aded farmlands, former industrial sites, and certain government
installations.
95
Conservation groups present some of the largest opposition to large solar installations
because of the impacts they may have on local habitats, but many of these groups support
the use of Limbo
Lands for solar installations because their respective local habitats have already been compromised by
previous development.

5.4 Disposal and Responsibility

A national PV recycling program should be established in the U.S. Either man
aged
by industry or by the
federal government
, the need a single, effective program is great. The more time spent without a recycling
program in the U.S. precipitates amplified threats to public health and to environmental safety. Once the
national recycling pr
ogram is founded, participation should be a requirement for both manufacturers and
consumers of PV panels.


To raise awareness about the issues relating to decommissioned PV panel disposal, informational materials
should be distributed to current and futur
e PV consumers. This can be accomplished with an educational
pamphlet describing some of the environmental consequences of improper disposal, as well as advising the
consumer on appropriate procedures to follow when the PV panel expires. Additionally, advi
sory labels
should be affixed to every new PV panel sold to further clarify that PV panels must be properly disposed of
after use and recycled, if possible. These educational materials should be either standardized throughout the
PV industry or federally d
istributed.


Once the issue of PV disposal is brought under control, prior environmental damage has still been caused.
In order to ameliorate previous harm, a fund should be established with the sole purpose of
decontaminating and restoring sites that have
been affected by solar installations and/or disposal. This
should be focused both on the cleanup of hazardous contaminants and on the restoration of formerly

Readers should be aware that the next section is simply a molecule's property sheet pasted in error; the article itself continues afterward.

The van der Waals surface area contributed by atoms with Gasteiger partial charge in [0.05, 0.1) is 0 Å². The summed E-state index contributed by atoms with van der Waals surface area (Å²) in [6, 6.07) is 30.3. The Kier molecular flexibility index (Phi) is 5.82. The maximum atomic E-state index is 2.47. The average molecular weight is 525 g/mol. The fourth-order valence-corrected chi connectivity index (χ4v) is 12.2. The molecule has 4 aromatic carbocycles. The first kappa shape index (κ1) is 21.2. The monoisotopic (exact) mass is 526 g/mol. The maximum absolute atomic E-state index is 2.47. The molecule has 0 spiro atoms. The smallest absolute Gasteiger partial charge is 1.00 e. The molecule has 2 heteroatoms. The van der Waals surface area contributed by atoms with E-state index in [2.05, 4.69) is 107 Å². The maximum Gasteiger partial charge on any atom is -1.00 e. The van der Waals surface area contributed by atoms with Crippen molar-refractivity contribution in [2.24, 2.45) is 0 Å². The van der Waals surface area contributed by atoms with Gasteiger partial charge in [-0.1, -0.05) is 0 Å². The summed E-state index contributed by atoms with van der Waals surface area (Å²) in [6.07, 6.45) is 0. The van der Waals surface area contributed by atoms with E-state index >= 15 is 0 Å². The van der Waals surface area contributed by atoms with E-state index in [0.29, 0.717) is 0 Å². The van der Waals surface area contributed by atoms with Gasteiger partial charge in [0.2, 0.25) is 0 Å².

compromised fish and wildlife habitats. Revenues generated through the use of public lands by sol
ar power
plants can support the fund.

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41
 
                                                           
                                                           
         
 
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30

Protermo Solar. (2011, February).
Mapa de la Industria Sol
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 |  Sponsored  by  ASME
                                                       
                                                                                                                                                                                                     
42
 
                                                           
                                                           
         
 
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WISE  2011
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43
 
                                                           
                                                           
         
 
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WISE  2011
 |  Sponsored  by  ASME
                                                       
                                                                                                                                                                                                     
44